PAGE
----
Three seasons ago, it was hard to imagine the Michigan hockey team would end up here. Three seasons ago, the Wolverines missed the NCAA Tournament with a loss in their last game of the season, and then it happened again in 2014, and again in 2015. All of a sudden, none of the players on their current roster have played in the NCAA Tournament.
“I’ve never had a taste in the tournament, and I’ve been here almost four years now,” said senior forward Boo Nieves on Wednesday. “It’s definitely harder, because every year it feels like I’ve been getting farther and farther away. We need to make sure we do things right the first time so we don’t find ourselves digging ourselves a hole.”
That three-year skid is a dubious one, but if you’ve followed the program at all, you know about the one that came before it. From 1991 to 2012, Michigan reached 22 consecutive NCAA Tournaments.
There’s a fine line between trying to forget that streak and trying to emulate it. It can be the Wolverines’ worst enemy or their best friend. On the one hand, it seems more than anything like the elephant in the room. On the other, it’s part of the tradition of the program, and it’s better to have that tradition and try to build on it than not to have it at all.
“We don’t want to over-dwell on last year or the year before,” said Michigan coach Red Berenson. “This is a new team, a new season and a new schedule. But we know as coaches we’ve got to get off to a better start, and we’ve got to be a better team for the whole season.”
But no one on this year’s team has played on an NCAA Tournament team, and if that remains the case next spring, the senior class will be the first one in a quarter-century to graduate without an appearance. Six players on the 2015 roster were 14 the last time Michigan played in the NCAA Tournament, and that statistic will only get bleaker if the streak continues.
Fortunately for the Wolverines, the brighter days aren’t too far in the past yet, and the coach at the helm knows how to get them back there. The biggest key Michigan has talked about so far is taking care of business in early-season non-conference games, which it hasn’t done in recent years.
“It’s been tough trying to wait until the last minute the last three years,” Nieves said. “This year, it’s my last year, so I want to make sure that we get off to the right start so we’re not stuck on our heels in the Big Ten Tournament.”
Nieves remembers those situations well, as they have come in the past two years (before that, it was the CCHA Tournament that decided Michigan’s fate). The Wolverines know what forced them to go down to the wire: They didn’t win the non-conference games they should have.
In the past three seasons, when Michigan missed the tournament, the Wolverines were 19-13-2 outside their conference, excluding postseason contests. In the previous four years, when they made the tournament in each one, they went 22-10-3 in the non-conference.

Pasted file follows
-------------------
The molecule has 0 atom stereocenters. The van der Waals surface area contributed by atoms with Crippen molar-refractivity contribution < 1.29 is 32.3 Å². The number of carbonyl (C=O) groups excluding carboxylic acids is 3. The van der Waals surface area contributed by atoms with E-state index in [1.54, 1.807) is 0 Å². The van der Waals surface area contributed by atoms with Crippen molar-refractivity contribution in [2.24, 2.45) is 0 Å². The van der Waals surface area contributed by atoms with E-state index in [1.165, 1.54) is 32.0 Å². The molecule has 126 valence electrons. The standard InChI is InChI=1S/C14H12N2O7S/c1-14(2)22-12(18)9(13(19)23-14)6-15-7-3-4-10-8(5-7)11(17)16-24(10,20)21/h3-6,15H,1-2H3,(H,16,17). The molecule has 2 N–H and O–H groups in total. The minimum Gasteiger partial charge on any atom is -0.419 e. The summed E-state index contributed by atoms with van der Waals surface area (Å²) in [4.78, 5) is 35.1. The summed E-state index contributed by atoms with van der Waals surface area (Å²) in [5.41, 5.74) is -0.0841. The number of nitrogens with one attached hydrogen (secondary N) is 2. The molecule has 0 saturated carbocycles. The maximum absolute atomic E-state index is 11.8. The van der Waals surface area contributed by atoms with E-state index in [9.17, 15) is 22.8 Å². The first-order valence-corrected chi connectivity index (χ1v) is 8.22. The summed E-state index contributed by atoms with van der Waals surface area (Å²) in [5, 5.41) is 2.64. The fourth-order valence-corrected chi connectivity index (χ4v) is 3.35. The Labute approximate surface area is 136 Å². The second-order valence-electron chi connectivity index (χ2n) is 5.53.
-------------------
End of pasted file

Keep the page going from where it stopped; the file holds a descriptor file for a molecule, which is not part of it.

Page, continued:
One game per season might not seem like a big difference, but when you consider the margin by which the Wolverines have missed the NCAA Tournament, it’s all the difference. Sure, Big Ten Tournament losses to Penn State (2014) and Minnesota (2015) were the immediate causes, but Michigan’s struggles dated back far earlier. The Wolverines can’t win the Big Ten Tournament in October or November, but they can put themselves in a good position by winning games against non-league opponents.
“I think I can speak for pretty much anyone that’s played for Michigan hockey that you’re not going to take a game for granted,” said junior forward JT Compher. “That’s the way we’re playing this year — you’re not taking any game for granted.”
That emphasis shows up in several areas. Michigan is working harder to score first this season, but also to win the third period and hold down leads. The Wolverines also know they have to protect their home ice, where they dropped games to New Hampshire, Penn State and Michigan State last season.
Nieves said that new mindset has made a difference in the team’s energy so far this season. No longer can the Wolverines lose focus early in the season and make up ground in March.
Through two weeks of the season, they have avoided danger. They escaped Mercyhurst at home twice, 3-2 and 6-4, and then came away from upstate New York with a 5-5 tie against Union and a 5-2 win over Rensselaer.
None of those results will put the entire country on notice, but Michigan has taken its new attitude and used it to avoid a potentially résumé-killing loss in the first two weeks. Maybe that’s good enough for now.
Berenson doesn’t have to go back far in the history books to find a time when they failed to do even that. Last year, a talented team dropped the opener at Ferris State, lost at Boston University three weeks later and then suffered two blowout losses at Michigan Tech.
At that point, the Wolverines were 2-5, and as Berenson said Wednesday, “All of a sudden, we were on our heels. We really never recovered from those.”
Two years ago, Michigan went 8-4-2 in non-conference play but fell to Penn State in the Big Ten Tournament, dropping out of the NCAA Tournament field.
“That’s how one game can change your whole RPI and your season,” Berenson said. “We’ve got to worry about every game.”
“Every game counts” is an old adage that almost every coach uses, but the Michigan hockey team knows it better than anyone else. Three years of heartbreak will teach you that.